It’s absolutely terrifying. It’s ridiculous. But that’s why I wanted to do it. I did it on the last solo show but there I made it a strict rule we had to improvise. I loved the idea of having a different guest each night as regional touring can be a bit lonely. And the sound of your voice for an hour every night can be a bit boring. It was really positive apart from the ridiculous challenge of trying to find someone to collaborate with for each show. Now I’ve made it even harder as I’m writing a song with each one of the guests. But you’ve got to have that fear or you won’t ever do anything. That’s what I find.
Have you any criteria for the people you’re working with?
They’ve got to be talented. Background and instrumentation doesn’t matter. They’ve got to be someone who writes music and who can collaborate. Apart from that, I’m looking for anyone exciting and different. And different to me. I want there to be a bit of contrast between the two of us.
Beatbox Adventures at the Wonderland is your Southbank children’s show. How’s that working out?
It’s an absolute joy to do. People say that kids are the toughest crowd because they have no inhibition so if they’re not feeling something they’ll switch off. They’re not like adults who’ll politely sit through it. They’ll let you know. So they’re the best crowd to test your stuff on.
I’ve been a daddy for two and a half years so I wanted to do things I could do in the day time and still be home by bath time. It’s basically an adaptation of a beatboxing workshop and two teams of kids have to do a beatboxing battle at the end of each show. It’s a bit like 8 Mile but with kids in central London. So it’s really silly.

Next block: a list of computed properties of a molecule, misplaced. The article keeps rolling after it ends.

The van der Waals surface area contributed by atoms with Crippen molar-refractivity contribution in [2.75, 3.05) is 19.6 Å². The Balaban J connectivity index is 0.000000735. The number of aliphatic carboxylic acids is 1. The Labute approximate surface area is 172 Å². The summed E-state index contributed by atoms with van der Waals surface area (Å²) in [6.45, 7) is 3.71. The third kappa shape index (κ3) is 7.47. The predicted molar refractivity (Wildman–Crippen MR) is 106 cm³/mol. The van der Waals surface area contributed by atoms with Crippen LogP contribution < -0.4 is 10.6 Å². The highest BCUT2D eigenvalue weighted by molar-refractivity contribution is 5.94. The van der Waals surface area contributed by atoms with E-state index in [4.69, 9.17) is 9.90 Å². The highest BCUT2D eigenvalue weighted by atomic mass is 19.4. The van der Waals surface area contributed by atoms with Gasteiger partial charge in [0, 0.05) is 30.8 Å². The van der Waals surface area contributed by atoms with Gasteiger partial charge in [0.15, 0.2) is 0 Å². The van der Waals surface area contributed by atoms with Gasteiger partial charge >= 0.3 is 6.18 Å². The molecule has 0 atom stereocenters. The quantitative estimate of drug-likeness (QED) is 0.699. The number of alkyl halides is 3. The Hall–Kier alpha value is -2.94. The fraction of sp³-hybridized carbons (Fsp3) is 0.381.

What technology do you use? Is tech something which influences you?
I’m fascinated by it all and it is a big part of my solo work. I keep coming to redesigning my set up and I do feel the same limitations I know Darren [Beardyman] feels which is why he has done his own thing. But there’s certain draw backs. It’s taken him years to do and I get bored quicker than he does.
But I’m now using a new loop station which has changed what I’m doing. Long term I’ve got a plan to use much more powerful software. But every time you do change things, you’ve got to relearn what you use and how you use it. Redesign all your songs – so I tend to just do it before I do a new show.
How do you write songs?
I write a lot of songs on piano or guitar in the same way many songwriters do. But a lot of it will be done on the loop station because it’s a quick way to jot dot down ideas – it’s like improvising with a band where every member of the band is you. If you’ve got an idea, you can flesh it out really quickly.
Which part of your face do you use most when you beatbox?
The whole mix is important. Most of the sounds of the beats and percussion are coming from your lips. But the teeth, tongue, vocal chords – they’re the real workhorses.
I haven’t got them insured. If someone does drop a hammer on my throat and I can never speak again, I’ll have to get a new job.
Do you have a favourite sound?
My favourite sound is the klaxon sound I’ve recently worked out how to do with my voice. It’s brilliant to surprise people with. I use it to get kids to cheer.